Fri, May 08, 2009 - Page 3 News List

DPP says Ma seeks to quell protests

RALLY The DPP said its sit-in would test the tolerant attitude the president had showed anti-Chen Shui-bian protesters in 2006 when he was mayor of Taipei

By Jenny W. Hsu and Mo Yan-chih  /  STAFF REPORTERS

When asked for comment, Executive Yuan spokesman Su Jun-pin (蘇俊賓) said the government respected the people’s right to freely express their opinions, but added that the public should be aware of the possible consequences of the demonstration for the country.

“There were 190,000 Chinese tourists traveling to Taiwan between January and April, bringing in NT$11.6 billion [US$350 million] in tourism revenue. This hard-earned result should be cherished,” Su said.

Su called on the DPP lawmakers to engage in rational talks with the KMT on their disagreements over the amendment to the Assembly and Parade Act instead of taking to the streets.

At a separate setting yesterday, Taipei Mayor Hau Lung-bin (郝龍斌) promised to respect people’s right to protest and said he would handle the rally using a “soft approach.”

Hau said the DPP had acquired a permit to use Ketagalan Boulevard on May 17, but the KMT had a permit for the next day. He urged the DPP to negotiate with the KMT for the right to use the road.

“We will respect the sit-in as long as the DPP communicates with the KMT and gets the permit for May 18,” he said.

Hau declined to say whether police would disperse the crowd if protesters refused to leave on May 18, but said the city government was concerned about the rally’s impact on traffic if it continued through the next day, which will be a Monday.

Also yesterday, the legislature’s Procedure Committee, which holds its weekly meetings on Tuesday, was forced to hold an extra session after DPP legislators paralyzed the meeting on Tuesday to stop inclusion on today’s agenda of the Cabinet-proposed amendment to the Assembly and Parade Act.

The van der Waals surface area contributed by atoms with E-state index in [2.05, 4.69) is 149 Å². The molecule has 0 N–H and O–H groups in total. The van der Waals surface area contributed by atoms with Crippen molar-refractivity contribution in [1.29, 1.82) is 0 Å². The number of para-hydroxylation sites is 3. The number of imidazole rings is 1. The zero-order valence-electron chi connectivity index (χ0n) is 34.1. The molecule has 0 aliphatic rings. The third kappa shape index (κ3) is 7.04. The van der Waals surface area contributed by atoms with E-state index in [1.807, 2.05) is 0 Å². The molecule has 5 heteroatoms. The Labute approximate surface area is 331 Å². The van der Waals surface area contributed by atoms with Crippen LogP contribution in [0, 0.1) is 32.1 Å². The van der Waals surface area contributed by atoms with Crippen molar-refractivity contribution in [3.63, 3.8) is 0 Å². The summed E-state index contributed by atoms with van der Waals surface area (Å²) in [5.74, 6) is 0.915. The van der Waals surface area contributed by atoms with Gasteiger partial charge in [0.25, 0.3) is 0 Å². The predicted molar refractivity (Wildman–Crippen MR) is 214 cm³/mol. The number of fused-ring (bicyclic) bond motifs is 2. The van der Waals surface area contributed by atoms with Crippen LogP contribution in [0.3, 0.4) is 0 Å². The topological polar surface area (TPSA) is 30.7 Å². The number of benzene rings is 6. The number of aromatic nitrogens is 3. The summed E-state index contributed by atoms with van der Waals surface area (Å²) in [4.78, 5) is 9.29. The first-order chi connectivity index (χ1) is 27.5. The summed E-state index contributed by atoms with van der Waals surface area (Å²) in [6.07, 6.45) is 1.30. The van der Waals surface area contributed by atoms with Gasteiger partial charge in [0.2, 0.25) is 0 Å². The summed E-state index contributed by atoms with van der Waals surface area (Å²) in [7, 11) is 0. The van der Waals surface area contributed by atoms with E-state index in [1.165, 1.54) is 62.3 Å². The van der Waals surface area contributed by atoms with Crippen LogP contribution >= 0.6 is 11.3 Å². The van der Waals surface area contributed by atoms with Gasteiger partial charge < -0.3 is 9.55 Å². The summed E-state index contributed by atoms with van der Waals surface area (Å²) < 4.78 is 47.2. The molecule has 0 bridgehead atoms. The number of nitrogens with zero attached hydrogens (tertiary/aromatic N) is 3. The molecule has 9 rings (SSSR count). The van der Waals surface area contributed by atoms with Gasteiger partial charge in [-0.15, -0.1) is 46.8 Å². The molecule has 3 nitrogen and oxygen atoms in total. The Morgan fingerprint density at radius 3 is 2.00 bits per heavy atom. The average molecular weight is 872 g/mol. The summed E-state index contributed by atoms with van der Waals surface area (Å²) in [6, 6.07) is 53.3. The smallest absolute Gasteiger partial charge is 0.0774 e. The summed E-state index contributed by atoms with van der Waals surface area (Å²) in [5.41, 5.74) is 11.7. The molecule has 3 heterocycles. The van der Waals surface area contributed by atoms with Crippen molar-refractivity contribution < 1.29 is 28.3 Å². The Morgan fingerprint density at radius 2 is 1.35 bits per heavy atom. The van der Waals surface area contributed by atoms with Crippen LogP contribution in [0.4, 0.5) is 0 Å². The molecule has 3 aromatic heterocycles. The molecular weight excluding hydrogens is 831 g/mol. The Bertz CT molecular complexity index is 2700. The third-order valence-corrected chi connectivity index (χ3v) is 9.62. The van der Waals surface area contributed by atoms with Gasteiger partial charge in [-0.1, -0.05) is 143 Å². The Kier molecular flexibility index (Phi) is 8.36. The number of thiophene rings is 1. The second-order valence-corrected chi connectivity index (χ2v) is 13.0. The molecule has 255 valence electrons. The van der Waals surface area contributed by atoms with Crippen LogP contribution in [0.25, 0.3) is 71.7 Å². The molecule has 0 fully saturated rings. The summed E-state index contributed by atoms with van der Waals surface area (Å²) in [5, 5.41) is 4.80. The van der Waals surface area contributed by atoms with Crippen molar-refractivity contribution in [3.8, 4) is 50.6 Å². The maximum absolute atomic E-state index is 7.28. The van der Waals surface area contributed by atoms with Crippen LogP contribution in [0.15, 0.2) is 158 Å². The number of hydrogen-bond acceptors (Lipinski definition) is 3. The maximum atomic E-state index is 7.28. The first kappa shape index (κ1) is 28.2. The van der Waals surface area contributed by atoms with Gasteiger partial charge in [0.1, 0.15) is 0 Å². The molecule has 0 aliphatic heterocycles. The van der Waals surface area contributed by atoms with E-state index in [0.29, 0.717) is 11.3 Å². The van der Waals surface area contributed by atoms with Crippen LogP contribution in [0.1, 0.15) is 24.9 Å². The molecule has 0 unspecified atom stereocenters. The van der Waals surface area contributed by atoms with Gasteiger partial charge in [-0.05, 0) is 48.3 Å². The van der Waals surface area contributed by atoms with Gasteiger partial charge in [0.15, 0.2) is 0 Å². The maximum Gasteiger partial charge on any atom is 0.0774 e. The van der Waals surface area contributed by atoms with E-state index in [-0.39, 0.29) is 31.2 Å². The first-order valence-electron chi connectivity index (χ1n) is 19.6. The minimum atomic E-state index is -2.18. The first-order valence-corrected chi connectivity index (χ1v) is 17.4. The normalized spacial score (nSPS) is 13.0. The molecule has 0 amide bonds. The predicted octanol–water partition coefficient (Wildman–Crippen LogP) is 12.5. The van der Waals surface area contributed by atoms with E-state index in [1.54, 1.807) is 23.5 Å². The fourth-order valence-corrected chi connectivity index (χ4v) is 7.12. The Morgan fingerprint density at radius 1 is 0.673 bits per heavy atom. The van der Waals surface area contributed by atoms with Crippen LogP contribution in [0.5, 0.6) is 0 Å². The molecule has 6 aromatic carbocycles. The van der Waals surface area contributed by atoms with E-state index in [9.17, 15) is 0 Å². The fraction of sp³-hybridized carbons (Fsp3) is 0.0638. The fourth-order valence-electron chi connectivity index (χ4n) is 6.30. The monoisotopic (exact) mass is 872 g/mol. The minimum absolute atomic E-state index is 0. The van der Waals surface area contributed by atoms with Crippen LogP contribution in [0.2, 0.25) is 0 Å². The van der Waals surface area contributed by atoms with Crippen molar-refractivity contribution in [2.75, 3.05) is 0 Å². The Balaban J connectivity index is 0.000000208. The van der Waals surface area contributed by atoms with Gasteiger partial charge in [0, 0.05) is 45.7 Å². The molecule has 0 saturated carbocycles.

The pan-blue-dominated committee agreed yesterday not to discuss the amendment today.

The amendment’s exclusion is expected to prevent the DPP from blocking today’s plenary session because the party had threatened to boycott future plenary sessions if the KMT included the proposed amendment on the agenda.

KMT Legislator Lai Shyh-bao (賴士葆), convener of the Procedure Committee, said lawmakers across party lines reached a consensus to put aside controversial proposals after legislators decided to extend goodwill to each other as the result of a cross-party negotiation session held by Legislative Speaker Wang Jin-pyng (王金平) on Wednesday.

Meanwhile, when commenting on rumors that Ma would again vie for the Chinese Nationalist Party (KMT) chairmanship, the DPP said the position would be more important than his capacity as president of the country in facilitating meetings with Chinese officials.


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